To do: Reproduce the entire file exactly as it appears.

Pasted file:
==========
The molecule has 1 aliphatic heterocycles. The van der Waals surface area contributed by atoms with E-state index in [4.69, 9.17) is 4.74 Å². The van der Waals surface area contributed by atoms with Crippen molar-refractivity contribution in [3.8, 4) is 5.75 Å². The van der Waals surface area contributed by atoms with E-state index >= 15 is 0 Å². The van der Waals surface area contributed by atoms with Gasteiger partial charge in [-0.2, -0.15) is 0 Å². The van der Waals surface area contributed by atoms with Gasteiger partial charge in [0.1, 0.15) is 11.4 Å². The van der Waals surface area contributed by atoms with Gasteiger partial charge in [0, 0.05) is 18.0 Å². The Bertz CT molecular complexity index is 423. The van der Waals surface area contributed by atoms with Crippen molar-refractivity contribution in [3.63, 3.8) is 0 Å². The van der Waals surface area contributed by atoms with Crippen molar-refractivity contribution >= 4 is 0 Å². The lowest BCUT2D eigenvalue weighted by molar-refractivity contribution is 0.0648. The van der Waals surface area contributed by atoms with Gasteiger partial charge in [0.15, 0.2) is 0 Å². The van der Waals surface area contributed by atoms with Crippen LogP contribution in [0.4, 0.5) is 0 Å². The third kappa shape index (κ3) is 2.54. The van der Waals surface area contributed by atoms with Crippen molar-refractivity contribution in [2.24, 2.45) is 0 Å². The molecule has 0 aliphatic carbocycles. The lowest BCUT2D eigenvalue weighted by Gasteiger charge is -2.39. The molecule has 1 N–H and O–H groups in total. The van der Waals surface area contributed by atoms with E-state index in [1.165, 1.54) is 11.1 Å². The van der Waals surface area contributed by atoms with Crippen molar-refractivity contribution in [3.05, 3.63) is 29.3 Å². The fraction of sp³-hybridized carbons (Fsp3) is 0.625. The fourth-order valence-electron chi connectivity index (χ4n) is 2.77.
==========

The molecule has 1 aliphatic heterocycles. The van der Waals surface area contributed by atoms with E-state index in [4.69, 9.17) is 4.74 Å². The van der Waals surface area contributed by atoms with Crippen molar-refractivity contribution in [3.8, 4) is 5.75 Å². The van der Waals surface area contributed by atoms with E-state index >= 15 is 0 Å². The van der Waals surface area contributed by atoms with Gasteiger partial charge in [-0.2, -0.15) is 0 Å². The van der Waals surface area contributed by atoms with Gasteiger partial charge in [0.1, 0.15) is 11.4 Å². The van der Waals surface area contributed by atoms with Gasteiger partial charge in [0, 0.05) is 18.0 Å². The Bertz CT molecular complexity index is 423. The van der Waals surface area contributed by atoms with Crippen molar-refractivity contribution in [3.63, 3.8) is 0 Å². The van der Waals surface area contributed by atoms with Crippen molar-refractivity contribution >= 4 is 0 Å². The lowest BCUT2D eigenvalue weighted by molar-refractivity contribution is 0.0648. The van der Waals surface area contributed by atoms with Gasteiger partial charge in [0.15, 0.2) is 0 Å². The van der Waals surface area contributed by atoms with Crippen LogP contribution in [0.4, 0.5) is 0 Å². The third kappa shape index (κ3) is 2.54. The van der Waals surface area contributed by atoms with Crippen molar-refractivity contribution in [2.24, 2.45) is 0 Å². The molecule has 0 aliphatic carbocycles. The lowest BCUT2D eigenvalue weighted by Gasteiger charge is -2.39. The molecule has 1 N–H and O–H groups in total. The van der Waals surface area contributed by atoms with E-state index in [1.165, 1.54) is 11.1 Å². The van der Waals surface area contributed by atoms with Crippen molar-refractivity contribution in [3.05, 3.63) is 29.3 Å². The fraction of sp³-hybridized carbons (Fsp3) is 0.625. The fourth-order valence-electron chi connectivity index (χ4n) is 2.77.